James: And you know, it’s funny because I can imagine when you’re walking into some of those, many times, not unlike one of the Gallup books that was released – I think it was last year, right – it starts with the manager. And when I think about those three variables you talked about – context, fear, and – what did you call it, shifting of – did you call it shared again?

David: Shifting of shared norms or shared experiences. 

James: Shared norms. Depending on where that person is within the leadership rung, right – and by the way, positions, titles, and hierarchy don’t necessarily change influence. So, you don’t have to be a C Suite or the CEO. You can be a leader that’s lower in the hierarchy yet still have a lot of influence, because you’re able to move around, you have some mobility, you’re able to create agreements with other folks and whatnot. And to the extent that that person is doing that, creating those agreements, helping shift the context, which I assume – and you clear me up again – I assume it’s culture and the norms in that environment, etcetera, then that plays right into the fear element. 

David: That’s right. 

James: And the fear element is, can I walk into – as an example, I’m just thinking of examples that we’ve both lived through in different companies, such as JPMorganChase – is you know, when you walk in a certain room, do I feel like, in this room, I have the safety to present any idea in any form, in any way, express my comfort with or discomfort with ideas and such that are being surfaced. Can I challenge it? Or do I have to wait until after the meeting and look for a meeting after the meeting? 

David: Right, right. [laughs] 

James: A simple example. One of the thousands we can come up with. So, okay, great. So now, what we’ve been waiting for: the three keys. Please, what’s the first key?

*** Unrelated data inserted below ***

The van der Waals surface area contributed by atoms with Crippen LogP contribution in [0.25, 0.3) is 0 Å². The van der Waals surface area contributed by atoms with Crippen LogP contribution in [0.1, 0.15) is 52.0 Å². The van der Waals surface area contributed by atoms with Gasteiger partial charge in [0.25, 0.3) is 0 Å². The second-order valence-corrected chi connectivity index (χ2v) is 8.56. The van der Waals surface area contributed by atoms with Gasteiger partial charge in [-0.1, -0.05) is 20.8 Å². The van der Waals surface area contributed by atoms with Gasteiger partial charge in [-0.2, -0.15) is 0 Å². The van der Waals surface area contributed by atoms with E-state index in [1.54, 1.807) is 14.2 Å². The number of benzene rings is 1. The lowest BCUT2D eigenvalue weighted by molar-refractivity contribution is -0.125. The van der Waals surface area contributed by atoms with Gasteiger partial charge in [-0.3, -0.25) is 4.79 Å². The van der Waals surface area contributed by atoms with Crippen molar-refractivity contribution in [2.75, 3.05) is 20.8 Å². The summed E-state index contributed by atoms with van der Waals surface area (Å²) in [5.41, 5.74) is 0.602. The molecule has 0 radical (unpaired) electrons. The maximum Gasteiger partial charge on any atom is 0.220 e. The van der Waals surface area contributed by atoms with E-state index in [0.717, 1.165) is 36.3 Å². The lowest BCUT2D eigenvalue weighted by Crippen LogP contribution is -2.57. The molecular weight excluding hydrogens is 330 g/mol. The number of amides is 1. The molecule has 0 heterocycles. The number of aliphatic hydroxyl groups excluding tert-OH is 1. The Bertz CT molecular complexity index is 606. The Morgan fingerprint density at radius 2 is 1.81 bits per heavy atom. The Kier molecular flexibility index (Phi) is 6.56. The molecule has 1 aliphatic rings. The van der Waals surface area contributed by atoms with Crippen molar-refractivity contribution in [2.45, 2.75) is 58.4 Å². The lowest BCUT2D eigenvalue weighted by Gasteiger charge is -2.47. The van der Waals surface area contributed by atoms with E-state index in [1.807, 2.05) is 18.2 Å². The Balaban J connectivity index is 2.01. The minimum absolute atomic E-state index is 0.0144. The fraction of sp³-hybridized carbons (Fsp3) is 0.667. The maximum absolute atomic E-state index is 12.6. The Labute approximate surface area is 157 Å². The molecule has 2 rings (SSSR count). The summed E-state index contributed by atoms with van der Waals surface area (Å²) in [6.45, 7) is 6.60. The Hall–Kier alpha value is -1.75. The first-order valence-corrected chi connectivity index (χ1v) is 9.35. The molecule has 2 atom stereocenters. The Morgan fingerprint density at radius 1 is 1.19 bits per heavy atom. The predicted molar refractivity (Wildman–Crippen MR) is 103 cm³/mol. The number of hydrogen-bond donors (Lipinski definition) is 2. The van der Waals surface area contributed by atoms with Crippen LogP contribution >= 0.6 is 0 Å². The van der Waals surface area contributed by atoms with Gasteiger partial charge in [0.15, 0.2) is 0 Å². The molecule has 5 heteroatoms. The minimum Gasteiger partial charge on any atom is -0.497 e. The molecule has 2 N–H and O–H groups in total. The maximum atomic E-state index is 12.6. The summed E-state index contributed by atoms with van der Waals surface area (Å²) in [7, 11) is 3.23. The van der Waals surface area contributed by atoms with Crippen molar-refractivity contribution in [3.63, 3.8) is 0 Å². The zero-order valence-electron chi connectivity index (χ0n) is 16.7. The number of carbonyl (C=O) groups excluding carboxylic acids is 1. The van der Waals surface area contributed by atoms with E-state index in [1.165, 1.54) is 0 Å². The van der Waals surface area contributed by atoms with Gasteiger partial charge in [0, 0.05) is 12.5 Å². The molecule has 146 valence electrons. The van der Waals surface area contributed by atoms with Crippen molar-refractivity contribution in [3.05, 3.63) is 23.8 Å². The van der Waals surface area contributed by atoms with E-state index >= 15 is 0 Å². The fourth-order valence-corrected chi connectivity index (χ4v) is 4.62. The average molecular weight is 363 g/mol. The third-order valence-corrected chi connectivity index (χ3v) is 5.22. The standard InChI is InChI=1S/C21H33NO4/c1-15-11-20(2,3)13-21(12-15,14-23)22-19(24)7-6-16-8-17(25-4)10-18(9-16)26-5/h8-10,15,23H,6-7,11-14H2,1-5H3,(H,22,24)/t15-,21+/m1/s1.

David: Yeah. So the first key, and I think what you’ll find is that much of this is probably counterintuitive to everything we’ve been taught. I remember, one day I woke up and I was like, “My parents have lied to me about everything.” [laughs] I’m being a bit facetious, but I realized that my reality was really constructed by what they told me was true. And as I had these different experiences, I realized that there was more to what I’d been told or what I’d believed. So, the first key is authenticity is a journey of self. To me, that’s such an important starting point because we are conditioned and taught to try to control the environment. To “go make it happen.” And the way I look at it is that the environment is simply a reflection of me. Because you can get three of us in a room, and we’re all seeing the same thing, but we’re all perceiving and interpreting it differently, because of our experience and our underlying belief. So, instead of focusing on changing the environment, focus on changing yourself. And what I use as a barometer is when I experience something and something comes up that doesn’t feel good, that gives me a moment to pause. If there are emotions that are coming up that don’t feel good to me, I try to understand the root of that. Quite frankly, a lot of that stuff (if you’ve worked with a psychologist) comes from family of origin, when we’re taught our beliefs at a very, very early age. So there’s really, really deep work in that journey, but my intro to it actually began with meditation and sort of creating that space for myself just to nurture me and to practice self-care and self-love. And I’ve just been amazed at the things that have come up for me and insights that intuitively, I was like, “Where is this showing up?” But these are things that I just begin to follow and the rest is sort of history, if you will.